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14

Mr. TAPSCOTT. Among Secretary of Defense Donald Rumsfeld’s probably lesser-known marks of distinction in his career was an important role that he played back in 1966 as one of the cosponsors of the Freedom of Information Act, and he made a remark during the floor debate on that Act that I think has a great deal of rel- evance to us today and to what you and Senator Leahy are doing.

He said, and I quote, ‘‘This legislation was initially opposed by a number of agencies and departments, but following the hearings and issuance of the carefully prepared report, which clarifies legis- lative intent, much of the opposition seems to have subsided. There still remains, however, some opposition on the part of a few govern- ment administrators who resist any change in the routine of gov- ernment. They are familiar with the inadequacies of the present law and over the years have learned how to take advantage of its vague phrases,’’ unquote.

I think what Rumsfeld described in 1966 is a problem that we are dealing with still today, and in one sense, we shouldn’t be sur- prised by it because we have a career workforce precisely to insu- late them from improper, inappropriate political influences. But one of the problems that comes along with that insulation is pre- cisely the delays and other problems that we are dealing with here today in freedom of information.

And I say that—I should point out that I am the fourth genera- tion in my family to have worked in the government. My father was a civil servant in Oklahoma and my grandfather and great- grandfather were mail carriers in East Texas, Senator, so I have a great deal of respect for government employees. But they are not exempt from human nature, and unfortunately, when it comes to the Freedom of Information Act, the path of least resistance too often results in a misadministration of the Act.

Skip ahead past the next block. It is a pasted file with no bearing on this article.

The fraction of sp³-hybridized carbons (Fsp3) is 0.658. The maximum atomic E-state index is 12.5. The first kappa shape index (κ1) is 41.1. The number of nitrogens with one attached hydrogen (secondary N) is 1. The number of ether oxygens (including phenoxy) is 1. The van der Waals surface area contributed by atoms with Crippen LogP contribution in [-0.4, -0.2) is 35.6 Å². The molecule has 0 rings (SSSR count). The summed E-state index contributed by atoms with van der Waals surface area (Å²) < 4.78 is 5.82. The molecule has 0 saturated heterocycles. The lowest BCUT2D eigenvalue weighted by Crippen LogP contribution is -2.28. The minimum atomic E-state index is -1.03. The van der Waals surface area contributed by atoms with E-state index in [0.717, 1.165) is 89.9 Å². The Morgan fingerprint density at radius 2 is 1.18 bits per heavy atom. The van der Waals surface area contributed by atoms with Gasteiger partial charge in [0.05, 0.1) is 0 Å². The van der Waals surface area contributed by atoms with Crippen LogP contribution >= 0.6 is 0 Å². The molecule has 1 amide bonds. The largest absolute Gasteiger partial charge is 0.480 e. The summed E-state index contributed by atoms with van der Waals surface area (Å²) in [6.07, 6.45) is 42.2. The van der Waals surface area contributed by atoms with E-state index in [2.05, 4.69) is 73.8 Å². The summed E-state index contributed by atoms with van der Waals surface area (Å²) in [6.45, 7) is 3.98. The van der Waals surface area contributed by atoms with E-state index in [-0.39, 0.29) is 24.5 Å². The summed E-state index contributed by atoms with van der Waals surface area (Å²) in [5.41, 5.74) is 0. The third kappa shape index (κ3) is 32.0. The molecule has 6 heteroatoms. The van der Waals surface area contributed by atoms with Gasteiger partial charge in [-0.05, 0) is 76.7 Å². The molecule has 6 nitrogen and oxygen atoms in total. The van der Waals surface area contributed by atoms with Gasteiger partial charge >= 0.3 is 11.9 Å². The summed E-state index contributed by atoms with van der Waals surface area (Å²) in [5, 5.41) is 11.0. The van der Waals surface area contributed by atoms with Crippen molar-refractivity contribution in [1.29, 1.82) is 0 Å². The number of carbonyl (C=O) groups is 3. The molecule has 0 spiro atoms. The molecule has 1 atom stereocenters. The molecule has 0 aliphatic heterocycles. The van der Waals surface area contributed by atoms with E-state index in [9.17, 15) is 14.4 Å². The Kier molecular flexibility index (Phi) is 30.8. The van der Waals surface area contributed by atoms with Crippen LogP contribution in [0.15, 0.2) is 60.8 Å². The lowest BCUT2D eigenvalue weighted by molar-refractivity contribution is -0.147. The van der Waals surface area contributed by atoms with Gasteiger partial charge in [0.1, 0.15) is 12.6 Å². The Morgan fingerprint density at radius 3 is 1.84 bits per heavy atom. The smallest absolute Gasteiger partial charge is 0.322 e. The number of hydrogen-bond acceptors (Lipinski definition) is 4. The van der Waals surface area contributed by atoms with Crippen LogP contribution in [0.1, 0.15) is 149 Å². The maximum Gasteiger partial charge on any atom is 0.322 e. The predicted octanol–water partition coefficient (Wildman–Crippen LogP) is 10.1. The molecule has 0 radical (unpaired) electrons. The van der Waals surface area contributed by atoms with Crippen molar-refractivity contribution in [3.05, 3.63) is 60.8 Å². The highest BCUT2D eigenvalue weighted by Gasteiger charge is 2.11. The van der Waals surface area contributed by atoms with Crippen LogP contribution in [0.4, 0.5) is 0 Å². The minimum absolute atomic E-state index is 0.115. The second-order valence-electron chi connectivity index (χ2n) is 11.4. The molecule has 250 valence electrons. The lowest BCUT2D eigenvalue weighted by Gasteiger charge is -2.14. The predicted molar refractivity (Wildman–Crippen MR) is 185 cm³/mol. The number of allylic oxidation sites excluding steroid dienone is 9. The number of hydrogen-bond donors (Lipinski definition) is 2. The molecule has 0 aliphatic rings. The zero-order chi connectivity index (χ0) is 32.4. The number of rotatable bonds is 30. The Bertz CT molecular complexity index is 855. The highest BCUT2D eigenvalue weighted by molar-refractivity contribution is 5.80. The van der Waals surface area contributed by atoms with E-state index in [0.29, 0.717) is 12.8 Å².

I believe this process accounts for most of the problems that we have, and this was illustrated by a survey in 2003 by the National Security Archive, which I think is one of the best surveys that has been done in this area. They found, among other things, that, quote, ‘‘the agency contact information on the web was often inac- curate, response times largely failed to meet the statutory stand- ard, only a few agencies performed thorough searches, including e- mail and meeting notes, and the lack of central accountability at the agencies resulted in lost requests and inability to track progress.’’ They summarized the results of that survey by saying that the system is a system in, quote, ‘‘disarray.’’ I think that was a very accurate description.

Having spent nearly two decades in this town as an ink-stained wretch in the journalism world and having filed more FOI requests than I care to remember over the years, I wasn’t surprised by these results. When you ask a typical journalist, and I am sure that my colleague, Walter Mears, will agree, why they don’t use the FOI more frequently, the reply will invariably be something along the lines of, well, it is going to take too long, they won’t give me what I need and what I ask for anyway, and we will just have to court and that will be a lot of expense and my editor will say, what is the point?

I think the OPEN Government Act addresses all of the major problems that have been spotlighted over the years by people on

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